Great piece in Harvard Business Review about FC Barcelona, who recently won soccer’s prestigious treble, and the way in which they attract players. In hockey, teams talk about “instilling a culture” or “fostering a winning culture” a lot, but it’s not usually specific beyond that. The Bruins, with their smashmouth play over the past decade are probably the closest recent example of a team searching for a specific kind of player and intimidating opposing teams with a specific identity, and obviously the Broad Street Bullies are an older illustration of this. Barcelona is successful because it is rich, but also because it has always been a team built on skill above all else, so skillful players want to play there, good players want to play there, and because of the success of La Masia, the team’s academy, kids want to play there as well. Coaches and players come and go, but the fans know what to expect, and they feel that something is special to them. It brings the best out in the team, and ultimately leads to success.
It is something that, depending on where I was in a rebuilding cycle, I might look to establish if I were an NHL team executive.
There’s an important difference between always taking the middle ground in an argument and recognizing nuance where many find none. Analytics are a case in which it is important to remember, whether it’s with corsi, or PDO, or fighting, or any other issue, that because of the imperfection of our metrics, our understanding of psychological factors at play, and our understanding of just what goes on behind closed doors, that what the numbers tell you isn’t always entirely accurate. This nuance is something that I’ve tried to emphasize with this blog over the past few months, and will continue to push. There isn’t a middle ground just because somebody says there should be…there’s a middle ground because of the number of factors in play that simply haven’t been taken into account by any model we have at our disposal right now.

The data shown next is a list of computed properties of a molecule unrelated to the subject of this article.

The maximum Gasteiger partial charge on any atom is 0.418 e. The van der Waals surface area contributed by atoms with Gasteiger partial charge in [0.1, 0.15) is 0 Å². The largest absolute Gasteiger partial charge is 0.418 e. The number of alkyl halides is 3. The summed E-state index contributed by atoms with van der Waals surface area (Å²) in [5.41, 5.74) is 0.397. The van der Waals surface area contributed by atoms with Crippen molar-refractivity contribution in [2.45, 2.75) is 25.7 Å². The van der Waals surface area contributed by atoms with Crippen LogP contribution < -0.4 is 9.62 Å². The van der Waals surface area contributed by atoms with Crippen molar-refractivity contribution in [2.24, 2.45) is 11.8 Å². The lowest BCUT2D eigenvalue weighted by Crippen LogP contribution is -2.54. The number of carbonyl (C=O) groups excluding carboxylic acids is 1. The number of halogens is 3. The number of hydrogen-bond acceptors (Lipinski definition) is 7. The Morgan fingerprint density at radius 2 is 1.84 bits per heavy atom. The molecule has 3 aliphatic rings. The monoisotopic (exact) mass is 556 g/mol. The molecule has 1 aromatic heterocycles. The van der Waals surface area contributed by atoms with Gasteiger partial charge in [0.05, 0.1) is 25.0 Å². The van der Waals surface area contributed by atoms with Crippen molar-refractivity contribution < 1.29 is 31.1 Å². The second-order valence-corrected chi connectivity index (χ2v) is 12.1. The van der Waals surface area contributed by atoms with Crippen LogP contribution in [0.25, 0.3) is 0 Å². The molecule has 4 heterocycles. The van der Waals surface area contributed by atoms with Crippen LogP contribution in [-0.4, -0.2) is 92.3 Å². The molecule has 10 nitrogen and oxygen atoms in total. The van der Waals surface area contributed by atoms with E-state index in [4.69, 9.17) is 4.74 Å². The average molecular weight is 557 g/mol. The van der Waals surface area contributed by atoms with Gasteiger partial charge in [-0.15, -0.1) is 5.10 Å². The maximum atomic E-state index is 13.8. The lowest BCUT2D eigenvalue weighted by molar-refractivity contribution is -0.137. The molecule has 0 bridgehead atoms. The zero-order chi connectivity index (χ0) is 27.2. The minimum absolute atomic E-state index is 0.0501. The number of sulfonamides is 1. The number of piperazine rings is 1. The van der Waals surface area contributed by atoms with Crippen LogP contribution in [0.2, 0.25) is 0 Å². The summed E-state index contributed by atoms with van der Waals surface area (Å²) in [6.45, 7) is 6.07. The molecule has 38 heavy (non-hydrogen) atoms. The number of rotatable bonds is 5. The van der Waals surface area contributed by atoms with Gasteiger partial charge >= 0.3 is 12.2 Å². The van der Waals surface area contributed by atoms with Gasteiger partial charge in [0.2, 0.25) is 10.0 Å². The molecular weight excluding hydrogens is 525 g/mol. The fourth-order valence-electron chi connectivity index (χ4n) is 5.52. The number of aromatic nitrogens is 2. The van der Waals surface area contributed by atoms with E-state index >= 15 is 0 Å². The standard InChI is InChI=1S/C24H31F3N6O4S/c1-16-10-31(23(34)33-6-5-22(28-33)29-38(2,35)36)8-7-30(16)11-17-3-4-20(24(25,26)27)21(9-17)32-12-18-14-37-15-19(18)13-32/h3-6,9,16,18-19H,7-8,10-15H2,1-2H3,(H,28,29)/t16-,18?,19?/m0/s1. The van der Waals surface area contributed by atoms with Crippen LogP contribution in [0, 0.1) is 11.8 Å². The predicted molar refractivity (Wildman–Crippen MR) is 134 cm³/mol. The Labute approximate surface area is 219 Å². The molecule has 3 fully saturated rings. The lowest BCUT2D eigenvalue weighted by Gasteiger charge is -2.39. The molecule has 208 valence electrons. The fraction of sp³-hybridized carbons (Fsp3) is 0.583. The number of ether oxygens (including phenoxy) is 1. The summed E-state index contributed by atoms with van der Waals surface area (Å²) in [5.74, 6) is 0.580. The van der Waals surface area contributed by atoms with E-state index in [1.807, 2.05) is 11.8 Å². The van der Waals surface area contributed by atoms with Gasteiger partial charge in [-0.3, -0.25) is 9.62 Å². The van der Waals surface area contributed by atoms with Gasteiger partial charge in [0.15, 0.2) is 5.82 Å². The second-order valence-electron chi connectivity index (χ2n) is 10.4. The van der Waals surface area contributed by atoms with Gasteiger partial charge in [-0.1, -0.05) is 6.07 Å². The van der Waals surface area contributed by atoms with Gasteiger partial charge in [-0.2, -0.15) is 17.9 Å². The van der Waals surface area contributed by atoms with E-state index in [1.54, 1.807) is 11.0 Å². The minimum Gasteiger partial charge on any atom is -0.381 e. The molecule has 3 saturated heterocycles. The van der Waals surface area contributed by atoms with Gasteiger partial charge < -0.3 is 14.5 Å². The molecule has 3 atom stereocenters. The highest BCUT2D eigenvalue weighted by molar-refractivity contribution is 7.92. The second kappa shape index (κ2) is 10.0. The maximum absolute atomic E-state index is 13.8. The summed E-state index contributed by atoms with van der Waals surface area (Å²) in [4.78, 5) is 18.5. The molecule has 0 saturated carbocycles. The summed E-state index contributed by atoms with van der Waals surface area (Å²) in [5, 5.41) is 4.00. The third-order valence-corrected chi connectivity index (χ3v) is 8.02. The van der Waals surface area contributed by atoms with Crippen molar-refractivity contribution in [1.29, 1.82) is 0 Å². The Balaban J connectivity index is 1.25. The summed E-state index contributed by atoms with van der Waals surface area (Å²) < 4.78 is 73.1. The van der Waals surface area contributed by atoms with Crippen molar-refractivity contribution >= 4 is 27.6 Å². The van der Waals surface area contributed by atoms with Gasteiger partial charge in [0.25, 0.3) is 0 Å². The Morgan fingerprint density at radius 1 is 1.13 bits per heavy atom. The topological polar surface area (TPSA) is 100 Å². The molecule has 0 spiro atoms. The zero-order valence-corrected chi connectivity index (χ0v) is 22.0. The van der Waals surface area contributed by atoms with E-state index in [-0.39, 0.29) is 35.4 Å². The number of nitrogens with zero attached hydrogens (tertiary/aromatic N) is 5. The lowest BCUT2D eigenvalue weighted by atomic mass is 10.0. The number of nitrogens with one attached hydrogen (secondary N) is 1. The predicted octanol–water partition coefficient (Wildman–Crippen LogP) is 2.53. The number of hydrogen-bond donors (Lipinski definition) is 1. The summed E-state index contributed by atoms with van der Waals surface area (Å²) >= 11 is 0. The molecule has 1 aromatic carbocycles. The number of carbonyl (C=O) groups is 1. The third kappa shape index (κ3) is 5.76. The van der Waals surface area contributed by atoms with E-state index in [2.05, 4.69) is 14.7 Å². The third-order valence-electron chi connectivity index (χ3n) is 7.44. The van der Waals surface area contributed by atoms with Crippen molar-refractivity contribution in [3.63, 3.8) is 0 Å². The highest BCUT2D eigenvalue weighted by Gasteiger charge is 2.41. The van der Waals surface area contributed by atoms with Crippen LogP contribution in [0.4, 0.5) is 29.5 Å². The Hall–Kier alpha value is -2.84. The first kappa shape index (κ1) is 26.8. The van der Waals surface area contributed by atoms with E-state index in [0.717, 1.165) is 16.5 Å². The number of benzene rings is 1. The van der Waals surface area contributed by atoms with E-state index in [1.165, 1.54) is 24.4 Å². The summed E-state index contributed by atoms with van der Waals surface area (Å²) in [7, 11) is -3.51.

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More arguments over the role of character in team sports have been waged than Simpsons episodes watched this past week. Well, maybe not. But every day it seems, a main stream media member churns out a piece on the value that a fourth liner brings to an organization, one supposedly well beyond their pay grade and ice time. Inevitably, bloggers and analysts shoot back about the lack of correlation between toughness and victory, or the impossibility of measuring something like leadership in the grand scheme of the game.
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